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Do the words in the following sentences get hyphenated?

  1. She is old-fashioned.

  2. He was ill-at-ease.

  3. He is well-informed, well-read, well-educated, and well-known.

  4. He brought me up-to-date. (Adverbial.)

  5. He is up-to-date. (Adjectival.)

  6. Joe said, "The test is multiple-choice and fill-in-the-blank."

  7. The technology is state-of-the-art and the new software is cutting-edge.

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The "rule" I grew up with is that the hyphens are needed usually when they PRECEDE the nouns they modify. "She is an old-fashioned girl"; "He is an ill-at-ease young man"; "He is a well-known author"; "With his help I became an up-to-date student of chiropractic"; "Today," Joe said, "we will have a multiple-choice and fill-in-the-blank test"; "Our state-of-the-art technology, and our cutting-edge software are new." A good deal depends, however, on how the sentence scans as to whether your exemplars as written need hyphens. Could they scan poorly and cause confusion, forcing a re-read? –  rhetorician Feb 26 at 22:20
    
Good point. I love the word 'exemplar' as a substitute for 'example'. :-) –  whippoorwill Feb 26 at 22:25
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This is covered at the' “object-oriented” vs “object oriented” ' thread, but this title is more user friendly. And incidentally, (4) is adjectival (a resultative construction – 'I' becoming up to date; cf 'he hammered the metal flat') not adverbial. –  Edwin Ashworth Feb 26 at 22:42
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@rhetorician: Your comment says everything I would put in an answer. If you posted it, I'd upvote it. (Well, maybe throw in a reference to a sensible style manual, like The Economist’s—and unless Edwin is implying that this is a duplicate question.) –  Daniel Harbour Feb 26 at 22:58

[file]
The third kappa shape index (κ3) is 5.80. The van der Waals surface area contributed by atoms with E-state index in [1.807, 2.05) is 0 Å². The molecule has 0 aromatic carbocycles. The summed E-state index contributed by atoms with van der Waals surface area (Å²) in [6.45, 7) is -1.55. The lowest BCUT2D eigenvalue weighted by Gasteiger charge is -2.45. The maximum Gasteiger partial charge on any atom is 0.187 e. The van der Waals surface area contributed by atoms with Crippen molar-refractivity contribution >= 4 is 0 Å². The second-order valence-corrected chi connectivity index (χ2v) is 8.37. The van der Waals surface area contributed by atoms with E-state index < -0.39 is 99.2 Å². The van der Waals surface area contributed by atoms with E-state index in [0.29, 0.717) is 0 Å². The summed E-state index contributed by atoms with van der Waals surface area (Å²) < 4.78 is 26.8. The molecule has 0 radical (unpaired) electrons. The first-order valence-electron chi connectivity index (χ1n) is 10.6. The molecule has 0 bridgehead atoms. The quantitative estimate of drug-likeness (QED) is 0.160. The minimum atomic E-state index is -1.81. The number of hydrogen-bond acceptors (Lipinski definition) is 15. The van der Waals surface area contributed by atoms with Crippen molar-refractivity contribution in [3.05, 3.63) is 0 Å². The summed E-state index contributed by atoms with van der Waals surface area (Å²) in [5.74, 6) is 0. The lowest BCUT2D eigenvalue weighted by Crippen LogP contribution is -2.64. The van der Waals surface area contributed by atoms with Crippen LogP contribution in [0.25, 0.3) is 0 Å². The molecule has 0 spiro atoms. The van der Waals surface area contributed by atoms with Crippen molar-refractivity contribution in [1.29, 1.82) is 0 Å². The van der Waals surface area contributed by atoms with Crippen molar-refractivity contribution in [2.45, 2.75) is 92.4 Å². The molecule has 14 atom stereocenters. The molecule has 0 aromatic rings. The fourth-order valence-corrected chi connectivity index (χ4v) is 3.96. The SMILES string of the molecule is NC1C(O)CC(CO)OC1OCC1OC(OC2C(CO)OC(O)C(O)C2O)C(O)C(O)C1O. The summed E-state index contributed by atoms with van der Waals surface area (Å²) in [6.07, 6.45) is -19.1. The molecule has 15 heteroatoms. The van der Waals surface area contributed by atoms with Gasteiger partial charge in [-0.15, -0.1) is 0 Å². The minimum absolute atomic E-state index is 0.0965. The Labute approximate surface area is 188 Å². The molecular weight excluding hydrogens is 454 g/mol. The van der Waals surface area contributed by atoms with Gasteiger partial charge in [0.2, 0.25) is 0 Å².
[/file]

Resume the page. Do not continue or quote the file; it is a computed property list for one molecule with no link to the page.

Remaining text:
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@DanielHarbour: Thank you. I'm a little reticent to do so, but I give you permission to quote me liberally (or cut and paste the whole thing) if you'd like to provide an answer. Don –  rhetorician Feb 26 at 23:33

1 Answer 1

Predicate adjectives generally are not hyphenated. They gain hyphens when preceding nouns. The common appearance of hyphens in predicate adjectives seems to be a back-formation: Having seen hyphens at "up-to-date account," a writer may then type "The account was up-to-date," unnecessarily carrying the hyphens along with the rest of the expression.

Examples 6 and 7 are exceptions because of the second expression in each, which starts with a a verb or a word that can be mistaken for one. Rather than adding hyphens to the predicate adjectives though, recast them. Example 6: The test has multiple-choice and fill-in-the-blank questions. Example 7: Replace "is cutting edge" with "breaks new ground," "opens fresh horizons," "transforms user experience" (sorry: geek-speak), or whatever other substitute for "is new" that you select.

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